(CNN) Conservatives in the House of Representatives are making a push to hold Attorney General Jeff Sessions in contempt of Congress for failing to hand over documents related to the Russia investigation, but a senior White House official said Monday evening the administration is backing Sessions.
"I think we are supportive of our Cabinet," White House legislative affairs director Marc Short told CNN, though he acknowledged Hill "frustration" with the Justice Department over records.
Short would not say if the Justice Department should hand over the documents but when asked if the House should back off, he added again: "I think we are supportive of our Cabinet."
The fight has sparked concern among Democrats -- and some Republicans -- that Trump allies on Capitol Hill are seeking to interfere with special counsel Robert Mueller's Russia probe, believing a contempt resolution could be used by Trump as a pretext to fire Sessions and install a new attorney general who is not recused from the investigation. Short's comments are a notable contrast from the White House with Trump's extensive, public criticism of the Justice Department and Sessions specifically.
House Speaker Paul Ryan also appears noncommittal so far of the effort by House Intelligence Committee Chairman, Rep. Devin Nunes of California, to hold Sessions in contempt.
"This is not something the chairman has discussed with the speaker," AshLee Strong, spokeswoman for Ryan, said Monday when asked if the speaker supported the effort.
Nunes launched the latest contempt threat to Sessions on Sunday on "Fox and Friends," and sources tell CNN that House Republicans want to hold a vote over the next several days.
The clash over records involves a "specific individual," according to a letter obtained by CNN, and it relates to the Russia investigation -- which Sessions is recused from.
Nunes has called the request "very important," but the Justice Department says turning over the materials could risk lives and sources, and could compromise ongoing criminal investigations.
Speaking in San Diego, California, on Monday, Sessions said the Justice Department has told Nunes his request goes too far but that the department would be willing to talk about to him about it.
"The Department of Justice has written him a letter and responded as appropriate to him. The request he's made is one that the intelligence communities and Department of Justice feels is not grantable," Sessions said. "We have explained that we would like -- we would be willing to talk to him about it before, the details of which I couldn't discuss."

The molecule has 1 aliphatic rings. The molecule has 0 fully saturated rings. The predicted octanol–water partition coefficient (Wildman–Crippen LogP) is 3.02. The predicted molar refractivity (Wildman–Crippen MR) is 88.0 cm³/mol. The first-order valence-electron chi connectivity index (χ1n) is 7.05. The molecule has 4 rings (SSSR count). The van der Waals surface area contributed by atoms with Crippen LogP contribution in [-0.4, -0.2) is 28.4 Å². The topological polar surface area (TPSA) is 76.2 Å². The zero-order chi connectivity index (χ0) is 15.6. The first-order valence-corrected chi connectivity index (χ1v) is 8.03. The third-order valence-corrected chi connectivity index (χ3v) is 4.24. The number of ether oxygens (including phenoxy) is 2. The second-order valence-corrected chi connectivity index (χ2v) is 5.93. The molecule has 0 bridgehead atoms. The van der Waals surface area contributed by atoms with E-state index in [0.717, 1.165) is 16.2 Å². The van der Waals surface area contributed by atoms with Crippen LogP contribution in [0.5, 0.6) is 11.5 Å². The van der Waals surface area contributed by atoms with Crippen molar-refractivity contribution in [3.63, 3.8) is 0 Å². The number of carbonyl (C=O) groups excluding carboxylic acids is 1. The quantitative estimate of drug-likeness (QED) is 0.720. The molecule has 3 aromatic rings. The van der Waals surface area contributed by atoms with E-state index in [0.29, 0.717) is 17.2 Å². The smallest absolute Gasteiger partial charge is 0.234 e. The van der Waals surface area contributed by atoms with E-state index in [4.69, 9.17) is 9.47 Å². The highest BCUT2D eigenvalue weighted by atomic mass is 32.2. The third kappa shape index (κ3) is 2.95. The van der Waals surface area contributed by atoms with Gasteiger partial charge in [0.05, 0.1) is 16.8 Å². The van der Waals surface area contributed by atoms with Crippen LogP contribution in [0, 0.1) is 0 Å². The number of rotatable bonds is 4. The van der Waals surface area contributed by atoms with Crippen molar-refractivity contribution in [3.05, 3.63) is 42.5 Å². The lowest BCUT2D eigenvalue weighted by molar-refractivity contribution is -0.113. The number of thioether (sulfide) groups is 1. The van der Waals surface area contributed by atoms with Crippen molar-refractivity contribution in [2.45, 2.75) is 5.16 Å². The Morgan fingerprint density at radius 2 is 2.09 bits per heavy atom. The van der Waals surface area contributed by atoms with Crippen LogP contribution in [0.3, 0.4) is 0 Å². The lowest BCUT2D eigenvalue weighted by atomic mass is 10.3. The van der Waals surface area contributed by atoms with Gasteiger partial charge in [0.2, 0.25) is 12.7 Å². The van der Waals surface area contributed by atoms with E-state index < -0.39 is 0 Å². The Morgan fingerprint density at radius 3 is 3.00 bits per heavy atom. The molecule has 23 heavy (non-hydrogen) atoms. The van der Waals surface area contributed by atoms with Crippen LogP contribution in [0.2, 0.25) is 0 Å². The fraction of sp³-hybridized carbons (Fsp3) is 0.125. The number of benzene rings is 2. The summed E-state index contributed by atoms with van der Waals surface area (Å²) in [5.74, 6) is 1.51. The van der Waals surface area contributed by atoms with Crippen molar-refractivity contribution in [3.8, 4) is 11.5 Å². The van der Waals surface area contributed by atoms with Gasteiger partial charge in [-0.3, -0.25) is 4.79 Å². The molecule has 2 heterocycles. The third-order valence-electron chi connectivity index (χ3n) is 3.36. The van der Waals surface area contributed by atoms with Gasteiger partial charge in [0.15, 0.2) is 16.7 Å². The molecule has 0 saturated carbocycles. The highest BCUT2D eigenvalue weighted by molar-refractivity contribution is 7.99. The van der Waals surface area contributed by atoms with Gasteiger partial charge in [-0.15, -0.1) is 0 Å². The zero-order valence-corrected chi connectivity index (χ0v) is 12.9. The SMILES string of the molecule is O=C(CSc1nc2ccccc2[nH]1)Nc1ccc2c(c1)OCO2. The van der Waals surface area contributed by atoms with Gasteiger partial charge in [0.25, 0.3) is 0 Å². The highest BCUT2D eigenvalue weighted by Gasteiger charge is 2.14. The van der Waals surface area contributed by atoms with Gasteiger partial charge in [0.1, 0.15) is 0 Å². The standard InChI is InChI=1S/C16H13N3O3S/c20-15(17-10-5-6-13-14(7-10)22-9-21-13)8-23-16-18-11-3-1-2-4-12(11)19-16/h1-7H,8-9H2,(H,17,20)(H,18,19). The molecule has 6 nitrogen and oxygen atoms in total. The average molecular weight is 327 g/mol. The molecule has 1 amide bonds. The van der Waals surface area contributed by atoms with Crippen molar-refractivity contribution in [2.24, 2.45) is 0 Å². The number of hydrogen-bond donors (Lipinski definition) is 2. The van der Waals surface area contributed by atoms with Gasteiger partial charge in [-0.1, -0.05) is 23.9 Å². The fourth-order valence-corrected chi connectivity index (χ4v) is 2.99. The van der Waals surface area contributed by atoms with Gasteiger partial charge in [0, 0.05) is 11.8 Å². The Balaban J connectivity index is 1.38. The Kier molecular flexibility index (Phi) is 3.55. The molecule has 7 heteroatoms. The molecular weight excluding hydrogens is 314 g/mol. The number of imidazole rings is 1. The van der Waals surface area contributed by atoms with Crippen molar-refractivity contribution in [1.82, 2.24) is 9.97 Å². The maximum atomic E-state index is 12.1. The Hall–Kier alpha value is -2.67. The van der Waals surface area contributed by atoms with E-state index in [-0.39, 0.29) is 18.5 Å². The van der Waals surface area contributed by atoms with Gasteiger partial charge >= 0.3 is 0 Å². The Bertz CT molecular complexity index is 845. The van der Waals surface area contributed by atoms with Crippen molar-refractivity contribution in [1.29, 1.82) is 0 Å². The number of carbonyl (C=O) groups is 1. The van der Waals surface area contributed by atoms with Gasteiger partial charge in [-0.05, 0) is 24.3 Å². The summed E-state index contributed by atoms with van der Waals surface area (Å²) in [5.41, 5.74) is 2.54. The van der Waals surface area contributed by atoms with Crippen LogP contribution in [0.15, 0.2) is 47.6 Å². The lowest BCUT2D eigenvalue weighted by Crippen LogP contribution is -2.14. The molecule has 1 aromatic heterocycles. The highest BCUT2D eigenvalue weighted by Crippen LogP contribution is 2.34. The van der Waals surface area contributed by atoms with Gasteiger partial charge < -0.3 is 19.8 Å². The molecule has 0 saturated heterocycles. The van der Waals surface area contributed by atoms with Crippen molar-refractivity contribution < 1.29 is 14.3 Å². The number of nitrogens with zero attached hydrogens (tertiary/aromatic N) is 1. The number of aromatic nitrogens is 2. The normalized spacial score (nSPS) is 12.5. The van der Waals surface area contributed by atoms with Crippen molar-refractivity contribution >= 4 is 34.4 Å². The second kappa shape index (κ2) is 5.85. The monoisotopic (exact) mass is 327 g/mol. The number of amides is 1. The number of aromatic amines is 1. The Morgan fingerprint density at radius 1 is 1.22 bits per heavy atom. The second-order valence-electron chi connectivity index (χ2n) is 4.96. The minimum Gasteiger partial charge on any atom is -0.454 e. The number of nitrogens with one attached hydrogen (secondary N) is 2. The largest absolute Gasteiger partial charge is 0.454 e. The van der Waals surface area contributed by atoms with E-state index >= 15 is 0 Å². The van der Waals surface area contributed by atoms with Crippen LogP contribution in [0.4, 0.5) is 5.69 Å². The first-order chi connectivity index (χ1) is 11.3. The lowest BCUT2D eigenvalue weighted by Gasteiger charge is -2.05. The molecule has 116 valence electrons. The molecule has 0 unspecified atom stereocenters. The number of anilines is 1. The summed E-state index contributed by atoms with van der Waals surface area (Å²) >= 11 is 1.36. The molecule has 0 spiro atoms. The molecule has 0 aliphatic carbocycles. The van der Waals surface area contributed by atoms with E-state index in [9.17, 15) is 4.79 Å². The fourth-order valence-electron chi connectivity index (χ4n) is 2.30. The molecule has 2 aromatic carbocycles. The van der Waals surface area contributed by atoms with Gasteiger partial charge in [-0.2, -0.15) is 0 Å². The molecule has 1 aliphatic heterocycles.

In a rare gaggle with reporters at the Capitol on Monday night, Nunes said he heard Sessions' response, adding that a time is being worked out for them to talk but it won't be as soon as Monday night. Nunes also said he doesn't think the White House and the Justice Department are on the same page over the issue, despite Short's comments, and said he hadn't spoken to Ryan about holding Sessions in contempt. Nunes also disputed the characterization that his comments to Fox on Sunday amounted to a threat.
"It wasn't a threat," Nunes said. "It's what's going to happen."
In the past, Ryan and the White House have backed Nunes' document requests, resulting in lawmakers being given access to a significant amount of classified materials.
In this latest dust-up, the department has offered to discuss whether there are other ways to accommodate Nunes' request, but it has yet to hear from the California Republican, according to a source familiar with the matter.
Rep. Mike Conaway, the Texas Republican who led the House's Russia investigation, said it was "premature" to be discussing contempt.
"We expect our subpoenas to be complied with and we'll see what happens," he said.
But Rep. Chris Stewart, a Utah Republican on the Intelligence panel, said he was open to contempt if it was necessary to obtain the information.
"I would support whatever tools we have available," Stewart said. "There's no reason in the world for this information not to be available."
Stewart pointed to the initial redactions of former FBI Director James Comey's testimony on Michael Flynn's FBI interview in the House GOP's Russia report. The information was declassified in the latest version of the report, and Stewart said it was another sign of the administration using redactions to protect the FBI.
Ohio GOP Rep. Brad Wenstrup also backed Nunes, emphasizing that Congress has oversight over the Justice Department.
"If we're going to be a government of the people, then the people that represent the people have oversight over these agencies," Wenstrup said. "We have subpoena power. They should respond to the subpoena," he added. "Or else how can we really tell the American people what's going on in the government?"